For years, Neil reciprocally witnessed Vennart shredding riffs backstage before Biffy shows (‘riffing away like fuck’). They had the name Empire State Bastard for a putative project long before there was any music. Then the pandemic happened, Biffy was stopped in its tracks, and Vennart started sending Neil files of music.
‘He was like, “What? Who is this? Is this you?”’ says Vennart. ‘And I was like, “Yeah. Is this what we should be doing?” And he said, “Fucking brilliant, give us some more of that.”’
For Neil and Vennart the frustration and anger had been piling up – Brexit, the pandemic and the Ukraine war all provided a backdrop to the writing, recording and release of this album. Something seemed to shift in the world around them. In a time of isolation, people didn’t reach out to comfort one another, but to (verbally, sometimes physically) punch one another and flip each other off. Some recent metal releases have chosen creativity as a means of escaping that ugly reality, but the pair instead channeled it to sculpt an urgent, scabrous sound.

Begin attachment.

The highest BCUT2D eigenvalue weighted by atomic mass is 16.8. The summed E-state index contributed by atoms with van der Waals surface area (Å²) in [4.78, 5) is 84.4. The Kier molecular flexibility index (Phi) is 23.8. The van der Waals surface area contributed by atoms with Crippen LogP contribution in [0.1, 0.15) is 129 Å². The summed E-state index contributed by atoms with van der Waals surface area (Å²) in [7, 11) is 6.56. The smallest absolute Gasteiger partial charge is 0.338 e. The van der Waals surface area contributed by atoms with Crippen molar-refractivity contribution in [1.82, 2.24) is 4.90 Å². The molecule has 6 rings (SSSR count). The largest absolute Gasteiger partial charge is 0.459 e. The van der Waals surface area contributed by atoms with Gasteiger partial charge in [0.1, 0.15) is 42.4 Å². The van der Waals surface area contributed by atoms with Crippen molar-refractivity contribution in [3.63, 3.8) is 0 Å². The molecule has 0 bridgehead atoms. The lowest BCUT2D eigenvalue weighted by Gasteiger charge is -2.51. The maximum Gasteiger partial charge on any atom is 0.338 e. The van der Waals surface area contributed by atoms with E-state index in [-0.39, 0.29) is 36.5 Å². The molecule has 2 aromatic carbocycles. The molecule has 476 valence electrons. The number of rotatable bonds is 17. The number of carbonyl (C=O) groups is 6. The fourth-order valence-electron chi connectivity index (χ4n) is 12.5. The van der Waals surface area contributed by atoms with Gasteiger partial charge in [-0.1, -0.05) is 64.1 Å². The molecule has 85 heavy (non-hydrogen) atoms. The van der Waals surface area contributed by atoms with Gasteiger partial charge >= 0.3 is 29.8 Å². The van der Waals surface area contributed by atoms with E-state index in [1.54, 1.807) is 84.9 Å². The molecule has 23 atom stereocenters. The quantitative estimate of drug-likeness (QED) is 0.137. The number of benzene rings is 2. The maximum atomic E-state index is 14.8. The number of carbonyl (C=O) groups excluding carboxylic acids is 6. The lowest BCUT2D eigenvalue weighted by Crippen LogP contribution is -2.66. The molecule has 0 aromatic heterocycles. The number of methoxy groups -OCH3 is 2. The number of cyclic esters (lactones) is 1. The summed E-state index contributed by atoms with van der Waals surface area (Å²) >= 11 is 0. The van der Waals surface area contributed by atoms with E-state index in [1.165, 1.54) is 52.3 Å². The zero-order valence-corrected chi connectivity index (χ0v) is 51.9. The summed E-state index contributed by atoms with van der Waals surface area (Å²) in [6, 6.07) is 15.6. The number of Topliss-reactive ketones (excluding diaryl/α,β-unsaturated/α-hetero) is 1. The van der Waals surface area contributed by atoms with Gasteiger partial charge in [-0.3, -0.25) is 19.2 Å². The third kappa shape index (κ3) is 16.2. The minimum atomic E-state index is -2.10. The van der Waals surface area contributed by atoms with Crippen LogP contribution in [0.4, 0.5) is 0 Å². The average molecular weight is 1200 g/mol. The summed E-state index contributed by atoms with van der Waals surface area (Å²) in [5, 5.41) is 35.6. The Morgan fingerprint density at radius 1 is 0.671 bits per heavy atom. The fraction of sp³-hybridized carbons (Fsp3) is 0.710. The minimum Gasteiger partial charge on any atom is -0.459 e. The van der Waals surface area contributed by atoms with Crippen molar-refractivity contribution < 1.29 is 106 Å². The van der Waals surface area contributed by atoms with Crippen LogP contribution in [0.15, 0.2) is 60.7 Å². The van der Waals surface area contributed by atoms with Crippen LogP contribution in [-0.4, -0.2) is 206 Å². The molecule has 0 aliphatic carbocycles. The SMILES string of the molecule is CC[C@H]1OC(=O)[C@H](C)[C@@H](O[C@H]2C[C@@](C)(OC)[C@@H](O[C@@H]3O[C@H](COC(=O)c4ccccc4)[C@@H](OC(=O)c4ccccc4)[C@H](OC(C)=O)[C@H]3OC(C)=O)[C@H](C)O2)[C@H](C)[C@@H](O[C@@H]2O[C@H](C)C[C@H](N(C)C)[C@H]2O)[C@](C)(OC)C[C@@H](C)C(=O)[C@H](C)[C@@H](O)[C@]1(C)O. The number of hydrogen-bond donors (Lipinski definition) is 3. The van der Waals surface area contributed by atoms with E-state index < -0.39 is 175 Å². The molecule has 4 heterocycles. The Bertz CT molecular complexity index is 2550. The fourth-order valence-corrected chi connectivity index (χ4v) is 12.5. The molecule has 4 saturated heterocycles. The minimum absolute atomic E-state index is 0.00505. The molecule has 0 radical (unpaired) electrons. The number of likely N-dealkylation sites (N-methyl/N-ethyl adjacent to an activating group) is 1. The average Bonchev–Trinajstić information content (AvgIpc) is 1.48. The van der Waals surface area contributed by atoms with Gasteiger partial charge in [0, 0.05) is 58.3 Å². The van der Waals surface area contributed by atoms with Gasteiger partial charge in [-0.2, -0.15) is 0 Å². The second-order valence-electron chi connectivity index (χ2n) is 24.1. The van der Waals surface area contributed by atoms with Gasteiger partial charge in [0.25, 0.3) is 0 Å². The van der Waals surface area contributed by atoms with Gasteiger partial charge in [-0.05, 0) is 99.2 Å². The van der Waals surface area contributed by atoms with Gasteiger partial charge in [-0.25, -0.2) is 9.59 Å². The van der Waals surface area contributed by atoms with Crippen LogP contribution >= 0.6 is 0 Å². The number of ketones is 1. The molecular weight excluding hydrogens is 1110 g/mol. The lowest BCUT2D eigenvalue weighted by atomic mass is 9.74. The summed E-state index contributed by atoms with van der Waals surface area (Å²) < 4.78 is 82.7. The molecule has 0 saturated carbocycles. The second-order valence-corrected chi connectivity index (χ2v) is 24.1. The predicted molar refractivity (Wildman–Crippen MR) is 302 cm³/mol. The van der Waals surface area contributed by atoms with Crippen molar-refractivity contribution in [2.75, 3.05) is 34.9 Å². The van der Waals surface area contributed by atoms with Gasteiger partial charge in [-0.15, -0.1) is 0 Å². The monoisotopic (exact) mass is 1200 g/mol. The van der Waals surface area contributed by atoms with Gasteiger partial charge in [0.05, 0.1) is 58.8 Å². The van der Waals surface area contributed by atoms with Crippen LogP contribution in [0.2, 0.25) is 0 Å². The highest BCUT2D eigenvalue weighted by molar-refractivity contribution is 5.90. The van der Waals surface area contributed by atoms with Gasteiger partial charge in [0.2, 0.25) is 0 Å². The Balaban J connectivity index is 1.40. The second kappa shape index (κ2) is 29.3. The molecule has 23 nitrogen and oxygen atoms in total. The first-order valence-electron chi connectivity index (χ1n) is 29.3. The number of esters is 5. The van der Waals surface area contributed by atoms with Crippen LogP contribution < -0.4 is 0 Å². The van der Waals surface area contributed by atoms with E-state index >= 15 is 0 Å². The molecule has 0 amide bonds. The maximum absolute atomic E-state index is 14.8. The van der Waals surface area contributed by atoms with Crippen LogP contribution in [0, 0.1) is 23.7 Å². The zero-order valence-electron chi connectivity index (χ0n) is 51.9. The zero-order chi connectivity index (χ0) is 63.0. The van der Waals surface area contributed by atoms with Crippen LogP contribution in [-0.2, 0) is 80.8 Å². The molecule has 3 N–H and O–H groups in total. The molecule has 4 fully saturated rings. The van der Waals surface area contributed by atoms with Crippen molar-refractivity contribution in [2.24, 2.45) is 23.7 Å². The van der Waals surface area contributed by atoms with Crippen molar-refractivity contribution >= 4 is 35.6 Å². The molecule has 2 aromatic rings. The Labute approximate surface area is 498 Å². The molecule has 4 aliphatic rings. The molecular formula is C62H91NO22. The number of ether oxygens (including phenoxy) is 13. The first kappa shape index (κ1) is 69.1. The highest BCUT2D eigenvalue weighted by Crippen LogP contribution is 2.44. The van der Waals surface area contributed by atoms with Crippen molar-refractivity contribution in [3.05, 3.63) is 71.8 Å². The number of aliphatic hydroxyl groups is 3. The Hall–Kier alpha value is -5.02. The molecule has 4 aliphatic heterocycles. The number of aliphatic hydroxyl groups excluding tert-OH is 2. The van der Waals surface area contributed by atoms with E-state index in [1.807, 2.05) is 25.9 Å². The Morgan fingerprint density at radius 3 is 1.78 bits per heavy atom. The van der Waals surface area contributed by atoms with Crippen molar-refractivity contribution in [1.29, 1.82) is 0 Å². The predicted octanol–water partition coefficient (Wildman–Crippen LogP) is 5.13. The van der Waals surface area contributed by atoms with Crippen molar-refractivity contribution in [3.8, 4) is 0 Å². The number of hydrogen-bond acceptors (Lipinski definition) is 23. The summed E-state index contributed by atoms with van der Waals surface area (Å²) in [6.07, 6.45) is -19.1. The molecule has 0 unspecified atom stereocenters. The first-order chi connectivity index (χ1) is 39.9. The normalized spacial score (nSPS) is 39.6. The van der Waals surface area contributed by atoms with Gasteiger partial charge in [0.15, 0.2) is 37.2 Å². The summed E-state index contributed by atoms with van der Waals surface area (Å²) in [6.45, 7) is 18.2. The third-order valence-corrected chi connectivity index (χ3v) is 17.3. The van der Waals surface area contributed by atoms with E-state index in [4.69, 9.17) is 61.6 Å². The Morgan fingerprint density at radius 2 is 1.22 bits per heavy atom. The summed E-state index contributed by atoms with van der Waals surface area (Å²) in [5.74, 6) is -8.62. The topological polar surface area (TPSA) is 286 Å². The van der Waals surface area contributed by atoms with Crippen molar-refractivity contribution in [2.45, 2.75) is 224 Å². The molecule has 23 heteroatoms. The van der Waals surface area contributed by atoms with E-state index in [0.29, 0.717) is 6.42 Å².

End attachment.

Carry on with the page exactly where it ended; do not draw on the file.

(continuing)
‘When I made the record, doing my screaming, I wasn’t in a great headspace,’ says Neil. ‘It was pure rage, pure negativity, and just trying to find a healthy way to get through the darkest mindset that I think most people went through for years.’
Playing the songs live, as they’ve been doing at select dates and festivals this summer, he began to see the light – the optimism – in the music. When the project was originally announced Neil labelled it ‘grindcore extreme metal’. He somewhat regrets that now, describing Rivers Of Heresy as a ‘three-dimensional record, that is intense, but in many different ways.’